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Fed Up With Their Kids' Failing Math Grades Under Common Core, These Parents Took Matters Into Their Own Hands


"Our teachers would tell you math is more challenging this year than it was a year ago."

Parents fed up with their kids' declining math grades under newly adopted Common Core standards took an unorthodox step to remedy the problem: They pulled their children out of school for an hour a day to teach them at home.

Nine parents took their seventh- and eighth-graders from math class at Evergreen Middle School in Hillsboro, Ore., reported KATU-TV in Portland, citing a sudden drop in grades and performance.

Seventh-grader Amy Craig had always been an "A" student in math until this year when she brought home a "D," her mother Julie Craig told KATU. Another mom said her daughter, previously a sold "B" math student, is now failing the subject.

Julie Craig took her daughter out of math class after her grades dropped. (Image source: KATU-TV)

So the parents keep their kids at home for an hour each morning, then the kids head to school for the rest of the day.

This is the first school year that every Oregon public school has been using Common Core teaching standards, KATU reported.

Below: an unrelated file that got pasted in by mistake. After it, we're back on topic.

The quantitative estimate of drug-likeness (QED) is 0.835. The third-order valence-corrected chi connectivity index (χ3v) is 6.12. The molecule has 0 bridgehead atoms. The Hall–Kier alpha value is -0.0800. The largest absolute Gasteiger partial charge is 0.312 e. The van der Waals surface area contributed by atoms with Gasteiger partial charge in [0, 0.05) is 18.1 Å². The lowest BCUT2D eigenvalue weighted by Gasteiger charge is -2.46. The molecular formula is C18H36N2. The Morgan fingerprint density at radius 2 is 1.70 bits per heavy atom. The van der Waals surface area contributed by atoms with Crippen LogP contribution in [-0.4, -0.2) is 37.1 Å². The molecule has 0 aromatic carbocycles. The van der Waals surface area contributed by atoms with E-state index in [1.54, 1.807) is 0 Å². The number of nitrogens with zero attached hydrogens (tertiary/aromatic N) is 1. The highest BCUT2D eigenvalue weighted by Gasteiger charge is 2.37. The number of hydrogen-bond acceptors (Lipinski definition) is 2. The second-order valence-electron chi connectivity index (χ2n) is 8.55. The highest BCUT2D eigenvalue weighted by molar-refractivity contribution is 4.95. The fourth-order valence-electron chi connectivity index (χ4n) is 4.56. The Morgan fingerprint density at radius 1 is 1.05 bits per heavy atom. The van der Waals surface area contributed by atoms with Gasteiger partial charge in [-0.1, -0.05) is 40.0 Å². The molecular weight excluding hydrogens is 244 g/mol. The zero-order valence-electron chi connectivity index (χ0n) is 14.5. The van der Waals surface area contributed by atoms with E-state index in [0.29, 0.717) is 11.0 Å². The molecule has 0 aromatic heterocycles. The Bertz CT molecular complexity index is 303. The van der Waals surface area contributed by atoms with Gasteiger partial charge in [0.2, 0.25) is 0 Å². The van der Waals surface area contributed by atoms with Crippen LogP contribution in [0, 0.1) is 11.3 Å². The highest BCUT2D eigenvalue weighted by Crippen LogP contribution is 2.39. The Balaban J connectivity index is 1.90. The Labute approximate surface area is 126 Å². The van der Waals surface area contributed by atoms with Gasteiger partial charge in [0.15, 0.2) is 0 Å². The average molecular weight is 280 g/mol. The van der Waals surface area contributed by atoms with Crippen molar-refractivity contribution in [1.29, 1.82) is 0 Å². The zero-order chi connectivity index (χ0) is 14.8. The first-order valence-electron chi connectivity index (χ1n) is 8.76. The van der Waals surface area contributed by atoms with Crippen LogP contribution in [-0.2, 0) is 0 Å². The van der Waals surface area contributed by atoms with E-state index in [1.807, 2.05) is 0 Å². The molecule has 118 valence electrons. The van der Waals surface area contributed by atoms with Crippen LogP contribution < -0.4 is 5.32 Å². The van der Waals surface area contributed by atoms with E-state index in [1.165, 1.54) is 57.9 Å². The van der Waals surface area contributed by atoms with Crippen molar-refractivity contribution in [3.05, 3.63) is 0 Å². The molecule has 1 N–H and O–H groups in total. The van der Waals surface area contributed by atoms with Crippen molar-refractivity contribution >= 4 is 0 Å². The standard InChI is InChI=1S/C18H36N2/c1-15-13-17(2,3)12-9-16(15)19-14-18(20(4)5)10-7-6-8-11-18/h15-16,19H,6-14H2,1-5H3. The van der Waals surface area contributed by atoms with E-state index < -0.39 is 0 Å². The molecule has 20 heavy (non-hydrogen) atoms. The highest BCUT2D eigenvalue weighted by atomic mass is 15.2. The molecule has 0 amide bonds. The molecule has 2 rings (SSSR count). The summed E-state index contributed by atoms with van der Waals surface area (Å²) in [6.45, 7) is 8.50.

"Our teachers would tell you math is more challenging this year than it was a year ago," Rian Petrick, principal of Evergreen Middle School, told the station.

Petrick said he's not surprised some students are struggling, as Common Core math standards call for fewer numbers and formulas and more word problems and real-world scenarios, along with more group work.

Evergreen Middle School principal Rian Petrick said newly adopted Common Core standard have proven difficult for some students. (Image source: KATU-TV)

"Our teachers feel like it's the best thing for kids," Petrick said, "making them look much deeper into mathematics than they have in the past."

But asked whether the standards were the best thing considering nine families pulled their kids from math class over stress and struggles, a Hillsboro School District spokeswoman present for the KATU interview stopped Petrick before he could answer.

"You don't have to answer that, Rian," she interjected. 'That's an aggressive question."

According to KATU, while the state won't test students on Common Core math standards until 2015, it has predicted that up to two-thirds of middle schoolers could fail those standards based on a similar test.

The Oregon Department of Education did not immediately return a request for comment from TheBlaze Friday.

Separately, Oregon state Rep. Lew Frederick noted a "searing critique" of Common Core by Catholic scholars on his Facebook page, KATU added. The statement issued last month reads in part: "Promoters of Common Core say that it is designed to make America’s children 'college and career ready.' We instead judge Common Core to be a recipe for standardized workforce preparation."

The critique also states, "Common Core adopts a bottom-line, pragmatic approach to education. The heart of its philosophy, as far as we can see, is that it is a waste of resources to 'over-educate' people."



Featured image via Shutterstock.


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